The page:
- The agenda details four sessions of presentations and discussions on topics such as privacy policies, disclosures, and permissions; the impact of the European Union General Data Protection Regulations on web privacy; consumer preferences, expectations, behaviors, and understanding and attitudes about digital privacy and online tracking; online advertising; mobile applications; and data vulnerabilities, leaks, and breach notifications.
- PrivacyCon 2019 will take place on June 27, 2019, at the Constitution Center in Washington, D.C., and is open to the public.
California Attorney General Settles With Automotive Replacement Parts Retailer and Distributor Over Allegedly Improper Disposals of Hazardous Waste and Consumer Personal Information
- California AG Xavier Becerra reached a settlement with automotive replacement parts retailer and distributor AutoZone, Inc. over allegations that it disposed of hazardous and universal waste at unauthorized landfills in violation of the state’s Hazardous Waste Control Law and Consumer Privacy Act.
- According to the final judgment and permanent injunction on consent (“Consent Judgment”), AutoZone allegedly disposed of hazardous and universal waste—including batteries, aerosol cans, electronic devices, and receptacles containing auto fluids—at landfills not authorized to accept hazardous waste, allowed its customers to deposit hazardous auto fluids and other waste into trash containers in its stores’ parking lots, and disposed of customers’ records without rendering customers’ personal information unreadable.
- Under the terms of the Consent Judgment, AutoZone must pay $8.9 million in civil penalties, $1.35 million towards environmental projects, and $750,000 to reimburse investigative and enforcement costs, but may earn a $1 million credit towards the penalties by undertaking at least $2 million in environmental enhancement work not required by law, among other things.
False Claims Act
Maryland Attorney General Settles With Information Technology Companies Over Allegedly Misrepresenting Software to State Health Benefit Exchange
- Maryland AG Brian Frosh and the U.S. Department of Justice (“DOJ”) reached separate settlements with Curám Software Ltd. and Curám Software, Inc. (collectively, “Curám”) and its parent, International Business Machines Corporation (“IBM”) over Curám’s role, as a subcontractor, in the failed launch of Maryland’s health exchange website in violation of the federal and state False Claims Acts.
- According to the settlement agreement, Curám allegedly failed to deliver on what it promised, resulting in the botched development and launch of the website, which crashed shortly after launching in October 2013.
- Under the terms of the settlement agreement, the parties must pay $2.8 million to the state, which includes restitution and will accrue interest, and pay $12 million to the United States.
- As previously reported, AG Frosh reached a settlement in 2015 with Noridian Healthcare Solutions LLC, the lead contractor hired to build the state’s health exchange website, over similar allegations.
45 Attorneys General and CFPB Settle With Lender Over Allegedly Offering Deceptive Student Loans
- 45 AGs, led by Kentucky AG Andy Beshear, and the Consumer Financial Protection Bureau (“CFPB”) reached separate settlements with lender Student CU Connect CUSO, LLC (“CUSO”) to resolve allegations that it offered deceptive loans to students in violation of the federal Dodd-Frank Wall Street Reform and Consumer Financial Protection Act of 2010 and the states’ and the District of Columbia’s unfair trade practices and consumer protection laws.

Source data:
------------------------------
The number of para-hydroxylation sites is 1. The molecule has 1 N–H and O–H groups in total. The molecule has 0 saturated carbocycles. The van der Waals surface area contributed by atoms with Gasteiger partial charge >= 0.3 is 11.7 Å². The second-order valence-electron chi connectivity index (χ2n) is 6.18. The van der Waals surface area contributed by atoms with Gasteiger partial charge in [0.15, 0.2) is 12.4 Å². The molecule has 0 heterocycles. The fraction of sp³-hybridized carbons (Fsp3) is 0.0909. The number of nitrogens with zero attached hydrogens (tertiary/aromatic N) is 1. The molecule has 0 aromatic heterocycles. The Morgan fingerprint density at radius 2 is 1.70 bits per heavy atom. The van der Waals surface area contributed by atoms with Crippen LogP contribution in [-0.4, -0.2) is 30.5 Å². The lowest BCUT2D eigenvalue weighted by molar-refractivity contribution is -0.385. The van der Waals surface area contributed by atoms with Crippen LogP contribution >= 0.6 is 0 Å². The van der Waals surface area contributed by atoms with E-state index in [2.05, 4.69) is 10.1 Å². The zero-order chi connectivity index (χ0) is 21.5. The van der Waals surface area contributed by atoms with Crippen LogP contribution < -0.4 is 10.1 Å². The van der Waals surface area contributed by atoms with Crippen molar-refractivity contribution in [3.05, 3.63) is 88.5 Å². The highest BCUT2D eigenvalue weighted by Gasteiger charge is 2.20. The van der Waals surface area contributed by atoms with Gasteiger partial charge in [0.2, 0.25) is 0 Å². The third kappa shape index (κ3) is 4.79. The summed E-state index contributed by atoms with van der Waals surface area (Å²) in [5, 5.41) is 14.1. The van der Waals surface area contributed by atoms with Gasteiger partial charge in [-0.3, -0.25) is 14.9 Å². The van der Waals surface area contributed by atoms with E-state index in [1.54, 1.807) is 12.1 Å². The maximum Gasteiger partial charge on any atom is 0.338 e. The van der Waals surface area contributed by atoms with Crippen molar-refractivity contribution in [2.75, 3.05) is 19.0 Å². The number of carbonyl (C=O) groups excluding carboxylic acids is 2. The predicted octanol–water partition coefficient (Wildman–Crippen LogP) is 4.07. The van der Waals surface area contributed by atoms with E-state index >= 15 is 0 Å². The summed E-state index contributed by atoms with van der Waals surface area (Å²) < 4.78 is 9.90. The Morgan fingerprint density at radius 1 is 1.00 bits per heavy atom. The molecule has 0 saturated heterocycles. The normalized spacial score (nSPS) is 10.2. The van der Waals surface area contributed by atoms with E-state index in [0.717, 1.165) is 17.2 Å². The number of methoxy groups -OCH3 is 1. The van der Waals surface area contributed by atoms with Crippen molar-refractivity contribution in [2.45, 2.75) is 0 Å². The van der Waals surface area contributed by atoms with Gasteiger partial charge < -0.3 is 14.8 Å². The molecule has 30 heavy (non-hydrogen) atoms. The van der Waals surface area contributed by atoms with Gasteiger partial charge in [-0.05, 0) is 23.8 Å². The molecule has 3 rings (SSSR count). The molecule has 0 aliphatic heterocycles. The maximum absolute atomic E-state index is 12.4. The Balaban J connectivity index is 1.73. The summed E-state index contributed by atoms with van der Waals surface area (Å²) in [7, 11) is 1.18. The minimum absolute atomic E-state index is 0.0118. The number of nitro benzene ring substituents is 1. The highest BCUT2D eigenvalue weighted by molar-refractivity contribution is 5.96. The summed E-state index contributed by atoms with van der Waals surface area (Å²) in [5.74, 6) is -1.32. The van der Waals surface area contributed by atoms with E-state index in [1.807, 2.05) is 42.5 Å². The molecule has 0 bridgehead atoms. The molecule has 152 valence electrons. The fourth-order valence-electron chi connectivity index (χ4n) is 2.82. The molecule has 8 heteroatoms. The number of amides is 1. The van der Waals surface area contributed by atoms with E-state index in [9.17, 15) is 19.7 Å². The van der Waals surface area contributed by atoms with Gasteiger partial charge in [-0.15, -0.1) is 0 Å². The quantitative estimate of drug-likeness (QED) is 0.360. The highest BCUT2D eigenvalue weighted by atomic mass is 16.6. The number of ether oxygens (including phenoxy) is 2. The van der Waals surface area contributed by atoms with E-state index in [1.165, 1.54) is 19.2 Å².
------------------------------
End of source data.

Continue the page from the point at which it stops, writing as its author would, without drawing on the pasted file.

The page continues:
- According to the AGs’ assurance of voluntary compliance (“AVC”) and the CFPB’s complaint, CUSO allegedly issued loans to students of for-profit college ITT Technical Institute (“ITT Tech”) who it knew were likely to default on their loans, did not understand the terms of their loans, or did not realize they had taken out loans.
- Under the terms of the AGs’ AVC and the CFPB’s proposed stipulated judgment, CUSO must forgive over $168 million in debt for former ITT Tech students, cease collecting on and discharge outstanding loans, and seek deletion of tradelines in students’ credit reports relating to these loans.
New York Attorney General Issues Cease and Desist Letters to 44 Pharmacies Over Allegedly Failing to Post Prices for Commonly Prescribed Drugs
- New York AG Letitia James issued cease and desist letters to 44 pharmacies over allegations that they failed to post prices of commonly prescribed drugs in violation of the state’s consumer protection law.
- According to the AG’s office, the pharmacies allegedly failed to maintain and update weekly the list of prices of the most commonly prescribed drugs (the “Drug Retail Price List”) and post conspicuous signage notifying consumers that the list is available for their review.
- The letters, which are not publicly available, reportedly demand that the pharmacies come into full compliance within 15 days of receipt of the letter.
New York Attorney General Settles With Fuel Supplier Over Allegedly Failing to Deliver Fuel to Consumers
- New York AG Letitia James reached a settlement with fuel supplier Ferrellgas Partners LP (“Ferrellgas”) to resolve allegations that it failed to deliver fuel to consumers. The AG’s office and news reports do not disclose the statutory authority the AG asserted to reach this settlement.
- According to the AG’s office, Ferrellgas allegedly failed to deliver fuel to consumers, causing consumers to nearly or completely run out of fuel, and failed to provide live customer service for consumers to contact.
- According to the AG’s office, under the terms of the settlement, Ferrellgas must pay $75,000 in costs to the AG’s office, compensate consumers who experienced a disruption to their fuel supply, reimburse consumers for certain disruption-related expenses, increase its fuel storage capacity in the state, expand its customer service operations at certain locations, and obtain additional trucks to ship and deliver fuel.